Yet, I never quite lost sight of that dream. I tried to maintain at least a semblance of writerdom, carving out words where I could. That is really what makes a writer, more than any sort of published success or positive reviews. The willingness to never give up. It was something absolutely necessary to maintain in the face of employers and creditors and clients. None of them gave an actual damn about my dreams, my frustrations, or what I was seeking to make my life better: it’s all about the bottom line in those systems.

As bitter as I might be about time lost to what was ultimately a dead-end pursuit, I know that without my experiences, encounters, and endurance of those times, I would not be who I am today. I could have struggled just as long given my relative inability to sell myself, and my writing has developed during that time in spite of the workload. Provided I can maintain a proper level of motivation, I should be able to use my experiences and desire to avoid those dead ends to achieve the goals I have been striving for as long as I can remember.

Artists in general, and writers in particular, are iconoclasts. Molds and strict structures get broken. Work ethics and methods work in mysterious ways that baffle the bureaucrat and frustrate human resources. In the eyes of the strictly corporate world, writers should not be able to function properly, and yet they do, and sometimes even turn a profit while doing so.

Go forth and do likewise, writers! Make some businesspeople’s heads spin. Work against the grind. And don’t ever let the bastards, whomever they might be in your life, get you down.

Mind The Body

Courtesy allthingshealing.com

People who believe in souls will sometimes say that bodies are merely vessels for souls to inhabit. From that point of view, the human body can seem inconsequential. It doesn’t matter what you look like; who you are and what you do is far more contingent on thought and action than on skin color and outward gender. While this is true, the body does have significant importance in that it supports all of the higher functions we wish to pursue.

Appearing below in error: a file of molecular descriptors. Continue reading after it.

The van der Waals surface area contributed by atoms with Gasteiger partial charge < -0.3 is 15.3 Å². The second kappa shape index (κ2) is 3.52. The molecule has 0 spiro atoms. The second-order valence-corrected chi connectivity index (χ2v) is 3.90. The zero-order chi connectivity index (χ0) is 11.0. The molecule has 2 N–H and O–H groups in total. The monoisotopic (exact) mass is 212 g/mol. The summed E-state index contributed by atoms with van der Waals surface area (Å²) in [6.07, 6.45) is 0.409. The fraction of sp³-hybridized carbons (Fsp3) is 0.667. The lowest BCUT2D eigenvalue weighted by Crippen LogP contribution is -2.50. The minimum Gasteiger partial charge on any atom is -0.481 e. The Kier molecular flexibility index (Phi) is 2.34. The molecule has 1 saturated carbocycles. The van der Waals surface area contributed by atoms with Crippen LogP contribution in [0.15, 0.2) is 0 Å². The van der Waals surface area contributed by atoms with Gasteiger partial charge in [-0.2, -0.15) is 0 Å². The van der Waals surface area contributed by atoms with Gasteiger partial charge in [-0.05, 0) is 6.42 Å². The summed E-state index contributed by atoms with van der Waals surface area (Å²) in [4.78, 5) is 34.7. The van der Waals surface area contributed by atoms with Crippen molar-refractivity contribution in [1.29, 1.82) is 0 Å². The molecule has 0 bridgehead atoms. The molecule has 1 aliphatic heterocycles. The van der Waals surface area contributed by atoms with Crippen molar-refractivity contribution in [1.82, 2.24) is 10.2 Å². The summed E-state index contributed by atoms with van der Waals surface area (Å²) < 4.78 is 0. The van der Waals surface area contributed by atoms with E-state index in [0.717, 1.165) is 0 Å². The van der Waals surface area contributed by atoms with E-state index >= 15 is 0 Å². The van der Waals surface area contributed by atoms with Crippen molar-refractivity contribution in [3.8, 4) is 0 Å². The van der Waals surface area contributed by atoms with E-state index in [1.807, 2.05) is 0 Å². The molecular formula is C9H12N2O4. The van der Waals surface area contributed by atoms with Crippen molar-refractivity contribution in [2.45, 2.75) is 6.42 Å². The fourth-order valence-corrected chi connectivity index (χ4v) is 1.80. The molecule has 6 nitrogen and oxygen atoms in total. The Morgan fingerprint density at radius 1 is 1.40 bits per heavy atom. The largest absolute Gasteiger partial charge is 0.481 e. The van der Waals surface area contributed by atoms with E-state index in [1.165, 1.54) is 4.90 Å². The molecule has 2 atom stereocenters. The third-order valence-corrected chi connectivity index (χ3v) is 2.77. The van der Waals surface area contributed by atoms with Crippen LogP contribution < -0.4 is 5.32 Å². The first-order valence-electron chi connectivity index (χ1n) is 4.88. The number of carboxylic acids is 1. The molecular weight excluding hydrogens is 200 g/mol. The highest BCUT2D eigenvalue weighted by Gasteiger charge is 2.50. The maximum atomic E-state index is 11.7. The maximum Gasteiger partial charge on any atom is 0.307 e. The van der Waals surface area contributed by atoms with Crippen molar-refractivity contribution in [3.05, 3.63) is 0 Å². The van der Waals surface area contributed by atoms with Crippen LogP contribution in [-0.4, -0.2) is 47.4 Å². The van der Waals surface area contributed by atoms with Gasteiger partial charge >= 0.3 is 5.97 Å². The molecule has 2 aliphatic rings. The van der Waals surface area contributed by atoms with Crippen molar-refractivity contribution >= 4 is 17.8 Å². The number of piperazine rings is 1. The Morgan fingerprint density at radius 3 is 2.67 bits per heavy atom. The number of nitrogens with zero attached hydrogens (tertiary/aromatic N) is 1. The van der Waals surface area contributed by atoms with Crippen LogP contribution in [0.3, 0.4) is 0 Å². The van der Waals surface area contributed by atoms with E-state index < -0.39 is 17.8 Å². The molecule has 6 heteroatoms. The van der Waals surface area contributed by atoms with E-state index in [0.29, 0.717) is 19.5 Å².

People are not at their best when they don’t take care of themselves. Oh, they might seem more productive due to the sheer dint of hours logged for corporate record-keeping, but they’re probably dying a little more inside because of those hours and the workload and the barrage of requests, corrections, and rejection that is part and parcel of life in a cubicle. Couple this with sub-par nutrition and a sedentary lifestyle, and things can go downhill pretty quickly.

I’m guilty of this myself. When your therapist comments on how exhausted you look, something definitely needs to be done. I’m going to try and sleep more, exercise more, and worry less. It can be difficult to keep things in perspective and not get drawn into a cycle where I work too hard or too long and leave myself insufficient time and energy to write, plan for the future, or get my non-work ducks in a row. I struggle with it daily, and I can’t imagine such struggles are that great for my circulatory or digestive systems.

You have to take time to take care of your body. It’s the only one you get. It is what you make of it, and you can make it as great as you want. So get out there and do it! Take some time for you today. You deserve it.